‘What I’m missing information on is the location of his
28 HP Minneapolis #8361; 8 HP Peerless #17741; unknown HP Huber
number unknown; a (supposed) scale Case engine and a 36 x 56
Aultman-Taylor wing feed thresh machine. There was some talk that
some of these engines could have been moved to Niobrara, Nebraska,
or La Motte, Iowa. I suspect the A & T separator is the one
that Harvey Gloege of Glenwood, Minnesota, owned, but I forget
where he said he sold it, and he is dead now also.
‘So, if any of you can help me out, trying to locate this
equipment, I’d sure appreciate it. The more I find out about
Uncle Joe, the more I’m impressed with his knowledge of this
hobby. There are people still alive who remember him connected with
the engines, but every year there gets to be less of them.
‘To contact me, call collect (320) 762-2706 or (320)
763-7099, or write to the above address.’
We received some great old pictures sent to us by RONALD SEVART,
111 N. Cherokee, Girard, Kansas 66743:
His 30-60 Aultman-Taylor gas tractor might be the one owned by
Ralph Hall of Atwater, Minnesota. This is an excellent machine
receiving excellent care.
‘#1 (previous page) shows J. C. Sevart, and the Saint Paul,
Kansas, crew. Grandad Sevart is on the water tank. Great-grandad
Sevart is standing by the front wheel of the separator others are
unknown. The engine is a small Advance, HP and gear not known. The
picture was probably taken in 1916 or earlier.
‘#2 Is another picture of the Advance. Great-grandad Sevart
is standing beside the engine. Grandad Sevart is on the water tank.
The boy behind the steering wheel is Billy Beechwood. It is said he
died in a boiler explosion later on, but not from this engine.
‘#3 is a nice shot of the Rumely separator and crew.
Great-grandad Sevart standing by the front wheel. Grandad Sevart is
shown sitting in the feeder. The rest are unknown.
‘#4 was taken in October 1916. The engine was a 16 HP Baker,
serial #890. Great-grandad Sevart bought this new in April of 1912.
The engine still exists today. The man on the engine could possibly
be Grandad Sevartothers unknown. Note the telephone wires above the
cab of the engine.’
RALPH F SHIVELY, 4078 Township Road 30, De Graff, Ohio
43318-9609, sent us some more great photos of long ago saying,
‘Thought you might like these pictures taken years ago in my
neighborhood. The only thing I know about picture No. 1 is that it
was a threshing rig in the West Liberty, Ohio, area, date
‘Picture No. 2, taken around 1918, is a snapshot of Jess
Headings (left) and F. H. Fisher on a steam road roller. Jess
Headings was the father of my neighbor, Doris Ward.
‘No. 3 is a picture of Ed Painter standing beside his Huber
steam engine. Ed was the owner and operator of this rig and did
custom work in the Quincy, Ohio, area in the ’30s. Regrettably
the perfectly good engine was sold for scrap during WW II.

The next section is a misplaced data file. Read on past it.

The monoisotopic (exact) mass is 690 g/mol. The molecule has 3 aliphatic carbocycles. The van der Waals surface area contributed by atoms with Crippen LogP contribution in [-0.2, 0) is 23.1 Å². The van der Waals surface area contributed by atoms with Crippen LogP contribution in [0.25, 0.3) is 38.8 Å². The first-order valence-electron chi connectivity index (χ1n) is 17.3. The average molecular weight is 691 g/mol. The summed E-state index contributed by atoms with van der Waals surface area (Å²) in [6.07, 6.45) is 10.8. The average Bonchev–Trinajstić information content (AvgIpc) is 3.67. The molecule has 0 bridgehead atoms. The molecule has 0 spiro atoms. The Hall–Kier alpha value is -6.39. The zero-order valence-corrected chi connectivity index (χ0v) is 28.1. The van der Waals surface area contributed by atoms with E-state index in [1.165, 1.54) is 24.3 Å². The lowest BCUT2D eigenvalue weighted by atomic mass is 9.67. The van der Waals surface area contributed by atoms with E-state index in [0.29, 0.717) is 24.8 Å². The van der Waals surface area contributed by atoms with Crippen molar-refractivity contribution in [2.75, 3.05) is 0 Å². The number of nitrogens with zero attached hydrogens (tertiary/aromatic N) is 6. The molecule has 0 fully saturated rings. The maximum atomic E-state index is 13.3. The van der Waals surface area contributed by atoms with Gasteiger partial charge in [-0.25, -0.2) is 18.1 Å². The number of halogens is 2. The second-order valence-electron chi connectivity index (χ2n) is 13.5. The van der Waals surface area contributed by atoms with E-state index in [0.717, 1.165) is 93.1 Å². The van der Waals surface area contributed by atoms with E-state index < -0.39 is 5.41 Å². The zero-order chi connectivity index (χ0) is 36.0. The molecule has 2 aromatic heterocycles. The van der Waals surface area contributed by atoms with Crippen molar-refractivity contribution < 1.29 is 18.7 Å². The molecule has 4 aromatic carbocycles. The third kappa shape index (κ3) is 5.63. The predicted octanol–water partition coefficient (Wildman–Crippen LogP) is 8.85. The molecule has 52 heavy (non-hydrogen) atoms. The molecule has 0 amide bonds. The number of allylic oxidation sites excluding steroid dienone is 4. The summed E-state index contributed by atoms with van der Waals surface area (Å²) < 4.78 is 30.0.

Side shot of Califon basket factory started 1889. Operation was
virtually unchanged from start to finish and survived at least
‘No. 4 is another snapshot of Ed Painter’s steamer and a
gasoline truck he used for hauling water. My neighbor, Stewart
Ward, shown posing beside the truck, worked for Ed during his high
school years; in return Ed would do the threshing for Stewart’s
father without charge.
‘I enjoy the Iron Men Album very much.’
A. E. BURR, Burr’s Big Bear Farm, R.D. 3, Box 1352,
Honesdale, Pennsylvania 18431 sent this update on an article in a
recent issue. He says, ‘In the March/April issue of the
Iron Men Album, I read an article by a man named E.
Gladkowski of Jamesburg, New Jersey. The article was about the
Califon Basket Factory in Califon, New Jersey. It said that the
factory had closed after 105 years of operation. I immediately
tried to contact Mr. Gladkowski to find out where the factory was,
but to no avail. I did find an E. Gladkowski in the adjoining town
of Spotswood, New Jersey, but he denied writing the article. So, I
started pounding the telephone, and finally contacted the Califon
Police Department. They told me that the property was being handled
by a real estate broker and they gave me her name. The broker told
me that the property was under contract and the closing would be
‘I knew that time was of the essence. I finally contacted
the present owner. He informed me that he had tried to give the
equipment to the Smithsonian but they wanted him to pay for the
rigging and trucking at $15,000 so he declined. I offered to remove
the equipment and replace the back of the building that had to be
removed to get the machines out, also to patch the roof after
removal of the smoke stack. He agreed to give us the whole
operation if we could start removal immediately.
‘Two days later we were loading the boiler on one of our
trucks. We found the machines all operable, including the steam
engine. The plant was practically the way it was when started in
1889. After about ten loads we now have the entire basket factory
here at the Big Bear Farm Museum and Park. When I said WE moved the
basket factory, the other half of we is my wife, Carol.
‘We have started to build a building to house the equipment.
We plan to operate it by steam, as it was, and to produce a limited
amount of baskets. If there is anyone out there who has any
information about basket veneer production, or Saranac basket
machines, we would like to hear from them.’